Casinos have a love/hate relationship with baccarat in general. On one hand, they’d really prefer to use the floor space for something that makes more money for the casino. Baccarat with its relatively slow pace and minuscule house edge doesn’t fill that bill. On the other hand, the high rolling Asian gamblers aka ‘whales’ that all casinos want to attract love the game.

So what’s the casino to do? One thing they’ve done is to try and ‘automate’ all of the baccarat games with the exception of ‘high roller’ games. The ‘high roller’ games are still conducted at a big table roped off from the rest of the casino (if not in a separate room). That’s not likely to change anytime soon. What has happened is that lower stakes games aka ‘mini-baccarat’ have become increasingly automated and digitized.


As has been the case with every other table game there are now video baccarat machines. We’re not talking crude attempts to simulate the game in a video poker cabinet such as we saw with blackjack several times during the past 30 years–these are very sophisticated games that do a good job of replicating the rules, play and ‘feel’ of live baccarat. There are a number of variations on this theme from different manufacturers but the best ones have multiple seats for players to capture the social and communal ‘feel’ of the game. Each player has his own video terminal in front of him where he can track play and take care of his chips and betting. In front of the player seats is another video screen that serves as the baccarat ‘layout’. This is where the simulated cards are dealt to further replicate the feel of a live table game. In addition, there is a large video screen (or in some cases two) behind the ‘table’ that mirrors the action of dealing and betting. This is done not only to make it easier for players to keep track of the action but as a way to ‘attract’ players to give the game a shot.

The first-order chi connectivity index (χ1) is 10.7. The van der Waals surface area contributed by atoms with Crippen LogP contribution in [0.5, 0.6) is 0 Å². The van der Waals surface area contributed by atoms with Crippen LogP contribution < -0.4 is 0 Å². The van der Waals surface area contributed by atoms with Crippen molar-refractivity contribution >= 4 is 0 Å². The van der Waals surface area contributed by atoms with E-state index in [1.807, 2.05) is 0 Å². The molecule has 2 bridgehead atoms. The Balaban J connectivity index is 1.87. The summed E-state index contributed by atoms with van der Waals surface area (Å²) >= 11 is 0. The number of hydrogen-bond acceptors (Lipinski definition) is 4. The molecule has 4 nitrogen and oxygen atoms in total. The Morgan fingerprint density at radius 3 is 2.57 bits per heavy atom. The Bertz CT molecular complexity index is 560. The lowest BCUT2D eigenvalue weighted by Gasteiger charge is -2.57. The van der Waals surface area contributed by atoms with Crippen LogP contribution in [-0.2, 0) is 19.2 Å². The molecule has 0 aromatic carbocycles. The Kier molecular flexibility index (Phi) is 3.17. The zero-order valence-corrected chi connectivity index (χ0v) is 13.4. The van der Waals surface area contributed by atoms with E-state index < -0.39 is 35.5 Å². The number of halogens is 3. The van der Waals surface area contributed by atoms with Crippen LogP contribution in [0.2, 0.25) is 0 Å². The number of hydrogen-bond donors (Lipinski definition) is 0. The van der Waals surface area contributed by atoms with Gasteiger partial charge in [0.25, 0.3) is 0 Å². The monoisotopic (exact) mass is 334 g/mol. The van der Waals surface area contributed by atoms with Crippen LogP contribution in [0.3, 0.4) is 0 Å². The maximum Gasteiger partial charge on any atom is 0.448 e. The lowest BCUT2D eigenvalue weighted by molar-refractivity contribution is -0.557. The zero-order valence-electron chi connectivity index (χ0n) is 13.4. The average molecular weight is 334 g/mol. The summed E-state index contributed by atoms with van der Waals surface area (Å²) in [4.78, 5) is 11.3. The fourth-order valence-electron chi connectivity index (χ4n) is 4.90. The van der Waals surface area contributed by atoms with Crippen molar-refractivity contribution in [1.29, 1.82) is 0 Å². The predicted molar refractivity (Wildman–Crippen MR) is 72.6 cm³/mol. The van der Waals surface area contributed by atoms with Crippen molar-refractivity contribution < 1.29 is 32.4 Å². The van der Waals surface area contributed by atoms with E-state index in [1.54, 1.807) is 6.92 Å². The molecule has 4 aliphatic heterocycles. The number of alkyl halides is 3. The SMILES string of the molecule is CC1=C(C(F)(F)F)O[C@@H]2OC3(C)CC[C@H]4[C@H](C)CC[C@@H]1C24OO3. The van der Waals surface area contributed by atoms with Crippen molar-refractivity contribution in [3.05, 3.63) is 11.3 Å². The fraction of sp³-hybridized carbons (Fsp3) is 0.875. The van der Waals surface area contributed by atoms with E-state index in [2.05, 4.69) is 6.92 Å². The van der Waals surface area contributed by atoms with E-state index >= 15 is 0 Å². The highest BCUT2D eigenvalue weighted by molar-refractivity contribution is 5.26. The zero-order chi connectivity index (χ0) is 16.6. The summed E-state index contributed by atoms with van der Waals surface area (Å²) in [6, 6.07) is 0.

These games offer a myriad of options for the casino in terms of rules. Most are dealt from a simulated eight deck shoe but the casino has the option for ‘regular’ shuffling (at the end of a shoe) or ‘continuous’ shuffling. Other games deal 300 cards and then shuffle. Additional options are available for commission amount, side bet availability and table minimums and limits. Casinos can also choose to make the game more elaborate with a computer simulated ‘dealer’ who deals the cards as opposed to just having them appear out of the ether.


This is a format that has become increasingly common at casinos in Nevada–for example, at the Venetian it’s called ‘Imperial Baccarat’. It’s basically a hybrid of live action and computer play. In this format there is a live dealer responsible for 10 or so players who are all seated at video terminals. Some setups have a ‘bank’ of video screens with multiple dealers in the same location. These dealers deal the cards as in a typical baccarat game and they are displayed on big screens above their station.

Players are able to wager on the outcome as they would in a typical baccarat game choosing ‘banker’ or ‘player’. Also available are side bets for ‘ties’ and ‘pairs’. In addition, many of these also offer a ‘jackpot’ feature for an additional bet. The format of the ‘jackpot’ feature varies from casino to casino. These games have been well received and at some point in the foreseeable future could replace the traditional mini baccarat table game.


Las Vegas likes to call itself the ‘gaming capital of the world’ and has a reputation for the widest selection of casino games. It’s a destination point for high rolling Asian gamblers that love to play baccarat on big tables roped off from the rest of the property. That’s still as popular as ever but for some reason the video baccarat is more popular in other markets than it is in Las Vegas.

Most large Las Vegas casinos will have a representation of a video baccarat game but none have a large presence. By contrast, Southern California casinos have substantially more video baccarat games and they look to be in constant demand.